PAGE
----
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"Invert syrup" has a specific meaning,  It means a syrup of table sugar (sucrose) and water, that has been heated to the point where the sucrose molecules break apart into separate fructose and glucose molecules.  1 sucrose molecule = 1 fructose molecule + 1 glucose molecule.  A little bit of ascorbic acid, vitamin C, helps speed the process.   

Invert syrup is sweeter than the plain sucrose syrup that it started out as.

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Hydrated DME versus Korean brown rice (maltose) syrup:  I dunno.  if you compare the two, please lemme know.

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This post just started out as a hint how to find corn sugar, if your grocery store does not have it.  And I got carried away, as usual.

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Also, in sweet/confection making, sometimes rolling the sweet in corn sugar, as opposed to confectioner's sugar helps. Just my experience in some few things.

suave's picture
suave

Invert sugar/syrup is 50% glucose and 50% fructose. 

Re: DME as malt syrup.  Sure, you can use it - as long as you are ok with the color and taste it imparts the bread. DME sold in brewery supply stores is made by enzymatic conversion of grain, does not get much treatment, and has pinkish color and characteristic "malt" taste.  Korean syrup is typically highly refined and perfectly clear and colorless, with no odor, and no taste other than sweet.  There is a "brown" variety, but clear is by far more common.  You may not find it in a Chinese/international store - this is a strictly Korean thing, but it's sold on Amazon, albeit at 3-5 times the price.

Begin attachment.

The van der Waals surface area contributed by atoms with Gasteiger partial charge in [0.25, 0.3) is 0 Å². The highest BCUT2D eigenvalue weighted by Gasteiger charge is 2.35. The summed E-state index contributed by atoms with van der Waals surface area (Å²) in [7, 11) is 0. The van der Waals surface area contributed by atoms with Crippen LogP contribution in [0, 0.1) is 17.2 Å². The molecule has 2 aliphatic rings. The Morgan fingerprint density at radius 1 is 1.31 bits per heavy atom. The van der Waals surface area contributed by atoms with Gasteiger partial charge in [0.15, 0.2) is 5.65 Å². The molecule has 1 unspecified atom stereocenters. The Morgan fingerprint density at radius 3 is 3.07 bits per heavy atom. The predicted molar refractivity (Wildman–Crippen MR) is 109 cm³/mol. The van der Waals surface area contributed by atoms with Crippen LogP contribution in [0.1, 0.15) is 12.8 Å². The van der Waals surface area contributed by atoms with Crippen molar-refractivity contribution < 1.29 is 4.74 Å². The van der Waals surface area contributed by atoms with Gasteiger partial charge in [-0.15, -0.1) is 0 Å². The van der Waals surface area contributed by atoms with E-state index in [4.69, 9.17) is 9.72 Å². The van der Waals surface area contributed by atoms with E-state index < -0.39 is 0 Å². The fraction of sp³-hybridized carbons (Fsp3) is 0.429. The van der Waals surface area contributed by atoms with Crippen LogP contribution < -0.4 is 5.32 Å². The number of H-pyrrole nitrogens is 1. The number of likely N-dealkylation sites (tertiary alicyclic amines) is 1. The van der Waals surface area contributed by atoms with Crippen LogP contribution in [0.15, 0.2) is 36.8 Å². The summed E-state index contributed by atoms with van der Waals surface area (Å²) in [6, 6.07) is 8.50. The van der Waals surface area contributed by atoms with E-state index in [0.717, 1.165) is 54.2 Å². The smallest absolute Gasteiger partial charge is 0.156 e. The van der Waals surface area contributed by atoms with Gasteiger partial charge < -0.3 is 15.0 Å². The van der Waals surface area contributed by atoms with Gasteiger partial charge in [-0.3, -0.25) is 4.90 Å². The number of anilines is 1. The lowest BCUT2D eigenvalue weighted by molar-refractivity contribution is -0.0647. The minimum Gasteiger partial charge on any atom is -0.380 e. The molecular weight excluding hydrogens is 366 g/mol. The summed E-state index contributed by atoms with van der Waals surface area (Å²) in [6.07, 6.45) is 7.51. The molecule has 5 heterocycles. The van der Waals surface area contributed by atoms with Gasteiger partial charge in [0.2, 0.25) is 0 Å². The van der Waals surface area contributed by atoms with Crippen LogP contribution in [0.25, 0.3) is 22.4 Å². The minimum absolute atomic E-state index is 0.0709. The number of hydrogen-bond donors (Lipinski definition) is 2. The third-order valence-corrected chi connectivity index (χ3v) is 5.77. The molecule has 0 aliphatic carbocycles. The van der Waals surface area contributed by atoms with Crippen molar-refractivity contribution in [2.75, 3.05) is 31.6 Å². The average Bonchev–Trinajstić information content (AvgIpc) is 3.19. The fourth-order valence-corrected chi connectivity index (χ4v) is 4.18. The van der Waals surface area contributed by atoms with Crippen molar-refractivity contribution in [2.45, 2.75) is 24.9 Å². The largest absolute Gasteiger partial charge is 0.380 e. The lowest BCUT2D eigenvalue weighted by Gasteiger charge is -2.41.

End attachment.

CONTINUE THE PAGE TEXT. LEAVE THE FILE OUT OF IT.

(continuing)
idaveindy's picture
idaveindy

>Korean syrup is typically highly refined and perfectly clear and colorless, with no odor, and no taste other than sweet.  There is a "brown" variety, but clear is by far more common.

Yes, there was more clear syrup on their shelf.

From reading the English fine print on the  labels...  Their clear syrup is "oligosaccharide" something.  Brown is "Rice syrup" in big letters and "maltose" (or was it "malt"?) in parenthesis.

To me, the brown (rice) syup tastes malty.  I never bought any clear syrup there.

See: https://en.wikipedia.org/wiki/Brown_rice_syrup

In the clear syrup, Oligosaccharides, in this context, are maltodextrin chains of 3 to 10 glucose molecules, so it is at least somewhat similar to corn syrup.  But I doubt the Korean clear syrup has vanilla or salt added like Karo.